The alarm didn’t awaken me this morning. There wasn’t any need for it. At the first shimmer of daylight my eyes opened. I waited until seven before rising and running my bath water. I filled the tub with bubbles and settled in for a long, relaxing soak. No need to rush. I had plenty of time.
I have no idea how long my body had enjoyed the warm water, but it was long enough for it to prune. I still needed to wash and fix my hair. With thick curly hair, this chore is time-consuming. It was crucial that my hair looked perfect today. It took my normal hour to blow it dry and make sure each piece fell properly around my face.
By the time I finished no one else in the apartment had stirred yet. I glanced at the time and realized there were still too many hours left, and I was almost ready. I wanted to crawl back into bed, but knew that would mess up the masterpiece I had just created on my head.
Trying to be considerate of those still sleeping, I went to the kitchen to prepare some breakfast for myself. What was I in the mood to eat? I couldn’t decide whether I wanted to work for my meal or just dump some cereal in a bowl. My stomach did a jig, and my decision was made. Cereal would be the best choice. By the time I finished I finally heard the other girls stirring.
“Does anyone want to go to church with me?” I asked them.
“Are you kidding,” my friend asked.
“You are going to church on your wedding day,” my soon-to-be sister-in-law inquired.
“I’ve got time to kill. The wedding isn’t until two. I need something to do until then.”
They opt to stay behind while I attended Sunday School and church. When I returned, I was greeted with two extremely unhappy attendants. Jeanna, my fiancé’s sister, was lying on the couch looking like a truck had just hit her.
“The toilet is clogged,” Luann announced.
“What?” I rushed to the bathroom and was instantly assaulted with an aroma that twisted my insides and promised to send the undigested part of my breakfast swirling to the floor. “Gross!” I squealed with disgust.
“I would have gone next door to make my deposit at the bank,” Jeanna said, “But they are closed on Sundays.”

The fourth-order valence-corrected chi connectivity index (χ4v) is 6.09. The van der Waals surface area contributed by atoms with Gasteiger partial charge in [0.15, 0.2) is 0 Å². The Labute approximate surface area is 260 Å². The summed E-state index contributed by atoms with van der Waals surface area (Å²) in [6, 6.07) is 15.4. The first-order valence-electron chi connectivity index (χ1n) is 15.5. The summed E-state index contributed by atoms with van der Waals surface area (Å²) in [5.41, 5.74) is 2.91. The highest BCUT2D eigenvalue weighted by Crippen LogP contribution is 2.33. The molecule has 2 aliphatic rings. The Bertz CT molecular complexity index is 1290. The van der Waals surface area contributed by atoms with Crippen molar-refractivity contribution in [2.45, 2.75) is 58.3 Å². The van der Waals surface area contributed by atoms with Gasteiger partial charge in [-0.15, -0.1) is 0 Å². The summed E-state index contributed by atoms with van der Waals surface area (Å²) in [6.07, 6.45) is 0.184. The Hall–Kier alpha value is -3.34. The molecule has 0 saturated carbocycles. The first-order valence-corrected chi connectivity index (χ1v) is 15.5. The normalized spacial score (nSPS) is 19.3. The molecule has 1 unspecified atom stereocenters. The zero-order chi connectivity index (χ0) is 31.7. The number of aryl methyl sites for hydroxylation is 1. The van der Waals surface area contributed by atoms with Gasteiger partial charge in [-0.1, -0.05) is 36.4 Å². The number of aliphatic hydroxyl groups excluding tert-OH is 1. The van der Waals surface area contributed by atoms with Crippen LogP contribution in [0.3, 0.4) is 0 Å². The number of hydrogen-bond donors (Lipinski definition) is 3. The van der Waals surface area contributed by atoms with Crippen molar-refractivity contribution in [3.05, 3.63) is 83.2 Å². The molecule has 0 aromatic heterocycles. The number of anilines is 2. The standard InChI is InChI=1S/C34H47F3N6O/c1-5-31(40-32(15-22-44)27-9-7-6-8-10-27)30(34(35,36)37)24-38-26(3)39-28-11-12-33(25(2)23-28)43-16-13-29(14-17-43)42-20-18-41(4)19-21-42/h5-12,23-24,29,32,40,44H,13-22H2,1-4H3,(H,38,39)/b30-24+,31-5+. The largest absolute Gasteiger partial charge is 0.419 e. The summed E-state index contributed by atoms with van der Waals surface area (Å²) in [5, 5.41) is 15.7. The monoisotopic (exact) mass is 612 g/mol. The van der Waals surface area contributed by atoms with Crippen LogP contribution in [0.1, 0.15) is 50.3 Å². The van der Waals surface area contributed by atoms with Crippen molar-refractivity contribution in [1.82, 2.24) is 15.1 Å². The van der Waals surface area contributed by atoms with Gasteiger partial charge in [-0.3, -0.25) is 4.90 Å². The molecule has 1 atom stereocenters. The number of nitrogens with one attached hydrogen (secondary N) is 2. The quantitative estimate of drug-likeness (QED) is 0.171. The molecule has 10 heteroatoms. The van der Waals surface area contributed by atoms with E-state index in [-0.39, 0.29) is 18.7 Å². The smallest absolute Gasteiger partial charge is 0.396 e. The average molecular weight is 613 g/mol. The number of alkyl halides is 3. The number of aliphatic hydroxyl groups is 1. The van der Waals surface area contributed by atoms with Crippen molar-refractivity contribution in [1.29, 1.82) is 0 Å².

The three of us immediately giggled, and I sensed the tension seeping out of my body. We did have a dilemma, but I called a friend who quickly sent her husband over to rectify our situation.
My new sister-in-law-to-be remained unmoved from the couch and though I was getting annoyed at her, I tried to remain kind.
“I don’t feel good,” Jeanna said. “I have really bad cramps.”
“Oh man. Do you always have this problem at this time of month?”
“It’s not that,” she said.
“You mean, you are getting sick,” I asked, totally disgusted that she had chosen my wedding day to get sick. I was sure she just wanted some attention. She got it, too. Everyone was keeping their eyes on her and wanted to know if she was okay.
When we finally made it to the reception, my new husband danced with his mother, and then she made the decision to take Jeanna back to the apartment. I tried not to let their absence irritate me, but I was failing miserably. It was my special day, and I wanted everyone’s undivided attention. Today was supposed to be about me.
When my husband and I arrived back at our apartment to remove our wedding garb and grab our suitcases, we were welcomed with a note.
“At the hospital with Jeanna. Love, Mom.”
Guilt immediately flooded my heart. We pulled into the hospital just before they wheeled my sister-in-law into surgery. Her appendix had burst. It would take her months to fully recover from the poison that had spread into her body.
When the pictures from our wedding day finally came, I was amazed to see how happy and healthy Jeanna looked in them. She made sure, despite her pain, that every picture focused on the new bride and not on her. She wanted it to be all about me.
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